Tuesday, 4 September 2007
Portugal, the Jews and Israel - a difficult relationship
“Von dem Christeliche / Streyt, kürtzlich geschehe / jm. M.CCCCC.vj Jar zu Lissbona / ein haubt stat in Portigal zwischen en christen und newen chri / sten oder juden , von wegen des gecreutzigisten got.” - German contemporary engraving depicting the 1506 massacre in Lisbon.
1506 – A massacre
In April 1506, Lisbon was the scene of a spate of horrific religious acts of violence which left over one thousand ‘New Christians’ - converted Jews - dead. The violence erupted in a Dominican convent chapel where a worshipper saw golden stars emanating from a wooden crucifix, and when two days later a ‘New Christian’ questioned the miracle. He was beaten, dragged out of the chapel and killed on the spot. The same fate awaited his brother who tried to rescue him. Mobs, led by Domincan priests, went on a three-day killing spree. Men, women and children were murdered and burnt at the stake, babies skulls were smashed against walls. When all the Jews were dead, those who were thought to look Jewish were chased.
In the 16th and 17th centuries, the Portuguese inquisition incarcerated, robbed, tormented, tortured, and burnt at the stake thousands of converted Jews on charges of heresy. The tentacles of suspicion reached everywhere. The country was obsessed by the idea of ‘purity of blood’: Jewish blood was held to be ‘infected’ and ‘members of the Nation’ were guilty of corrupting society and Christianity.
Commenting in 1882 on the 16th century massacre, Portuguese historian Oliveira Martins argued that Jews had been persecuted in such a cowardly manner because they were pariahs with no king or land and that nobody would dare treat Moors the same way for fear of retaliation by their rulers. Oliveira Martins was right. Jews needed a country of their own. 500 hundred years later, they were still stateless and dependent on the goodwill of Christians: six million were murdered – one million of which were children.
1975 – Zionism equated with racism
Oblivious of the past, Portugal was the only Western European country to vote in 1975 in favour of the infamous United Nations Resolution 3379 (revoked in 1991) which equated Zionism – the self-determination of the Jewish people - with racism. It is ironic that such malevolence came after the holocaust and in the aftermath of the revolution which enabled the Portuguese people to shed four decades of a harsh dictatorial regime. Having regained freedom and dignity, the progressive regime in place riding on the anti-Zionist tide turned against Jews and their democratic State.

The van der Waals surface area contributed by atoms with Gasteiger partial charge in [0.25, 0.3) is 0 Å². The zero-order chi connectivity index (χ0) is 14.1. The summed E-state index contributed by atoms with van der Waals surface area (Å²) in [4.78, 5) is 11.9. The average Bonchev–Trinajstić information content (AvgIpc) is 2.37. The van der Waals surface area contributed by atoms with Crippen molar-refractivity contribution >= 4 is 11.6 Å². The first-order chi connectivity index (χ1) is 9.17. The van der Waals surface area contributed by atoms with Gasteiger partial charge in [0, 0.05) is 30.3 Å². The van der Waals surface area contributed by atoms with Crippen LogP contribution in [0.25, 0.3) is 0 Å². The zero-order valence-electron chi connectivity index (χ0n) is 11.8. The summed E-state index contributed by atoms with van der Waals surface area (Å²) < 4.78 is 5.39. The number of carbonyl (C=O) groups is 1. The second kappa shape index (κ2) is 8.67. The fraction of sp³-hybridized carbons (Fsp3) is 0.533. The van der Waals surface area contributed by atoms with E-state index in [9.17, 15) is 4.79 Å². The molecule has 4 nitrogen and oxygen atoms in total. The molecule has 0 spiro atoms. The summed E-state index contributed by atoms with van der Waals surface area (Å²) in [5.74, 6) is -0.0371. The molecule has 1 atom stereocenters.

In 1989, in a gesture which brought him respect and gratitude, Socialist President Mário Soares made a public apology for the past persecution of Jews. He spoke for people who had been dead for many years. But no apology was offered on behalf of those who were still alive and who 14 years earlier had equated Zionism with racism.
2004 - Arafat died a hero and a martyr
Then, on Yasser Arafat’s death in 2004, President Mário Soares wrote an embarrassing article extolling the virtues of Arafat who he found moderate, bright, subtle and pleasant. He declared that Arafat had died as “a hero and a martyr”, and accused Israel of practising large-scale terrorism: “His opponents and enemies accuse him of being a terrorist. Israeli leader and former Prime Minister Menahem Begin also stands accused of having been a terrorist during the English [sic] occupation(1). Let’s not forget that the State of Israel practises terrorism on a large scale.” But the most astonishing revelation was that, as a Latin, he and his team had found in Palestinian Arafat, who they met in Beirut in 1982, a kindred spirit: “The conversation lasted over three hours. Arafat, almost always gave double meaning replies to our questions so that the Soviet general, who was silent, would not understand. Curiously, this type of conversation unnerved my Nordic comrades. Whereas we, Latins, understood perfectly well the message that Arafat wanted to convey. And it was simple: he wanted to negotiate peace with Israel and was ready to make important concessions.” What seems to have totally escaped Dr. Soares was that Arafat was famous for his double meaning, or rather multi-meaning, talk, which so many like him were only too willing to take at face value.
(1) In the article Mário Soares bizarrely refers to ‘a Jewish warship’ (‘um navio de guerra judeu’).